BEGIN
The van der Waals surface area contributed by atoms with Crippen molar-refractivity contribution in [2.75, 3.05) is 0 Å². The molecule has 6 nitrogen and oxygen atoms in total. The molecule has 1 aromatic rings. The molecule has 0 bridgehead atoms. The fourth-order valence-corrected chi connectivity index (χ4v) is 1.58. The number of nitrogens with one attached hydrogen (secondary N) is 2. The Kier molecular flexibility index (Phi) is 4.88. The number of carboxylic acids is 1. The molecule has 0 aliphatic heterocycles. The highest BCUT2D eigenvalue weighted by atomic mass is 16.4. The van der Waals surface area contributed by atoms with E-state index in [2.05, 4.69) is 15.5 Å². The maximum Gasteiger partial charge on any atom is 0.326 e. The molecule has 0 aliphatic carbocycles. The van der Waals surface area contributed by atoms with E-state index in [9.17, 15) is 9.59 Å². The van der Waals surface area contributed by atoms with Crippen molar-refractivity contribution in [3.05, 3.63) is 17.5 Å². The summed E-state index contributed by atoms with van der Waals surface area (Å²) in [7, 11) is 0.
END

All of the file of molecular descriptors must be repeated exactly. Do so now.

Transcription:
The van der Waals surface area contributed by atoms with Crippen molar-refractivity contribution in [2.75, 3.05) is 0 Å². The molecule has 6 nitrogen and oxygen atoms in total. The molecule has 1 aromatic rings. The molecule has 0 bridgehead atoms. The fourth-order valence-corrected chi connectivity index (χ4v) is 1.58. The number of nitrogens with one attached hydrogen (secondary N) is 2. The Kier molecular flexibility index (Phi) is 4.88. The number of carboxylic acids is 1. The molecule has 0 aliphatic heterocycles. The highest BCUT2D eigenvalue weighted by atomic mass is 16.4. The van der Waals surface area contributed by atoms with E-state index in [2.05, 4.69) is 15.5 Å². The maximum Gasteiger partial charge on any atom is 0.326 e. The molecule has 0 aliphatic carbocycles. The van der Waals surface area contributed by atoms with E-state index in [9.17, 15) is 9.59 Å². The van der Waals surface area contributed by atoms with Crippen molar-refractivity contribution in [3.05, 3.63) is 17.5 Å². The summed E-state index contributed by atoms with van der Waals surface area (Å²) in [7, 11) is 0.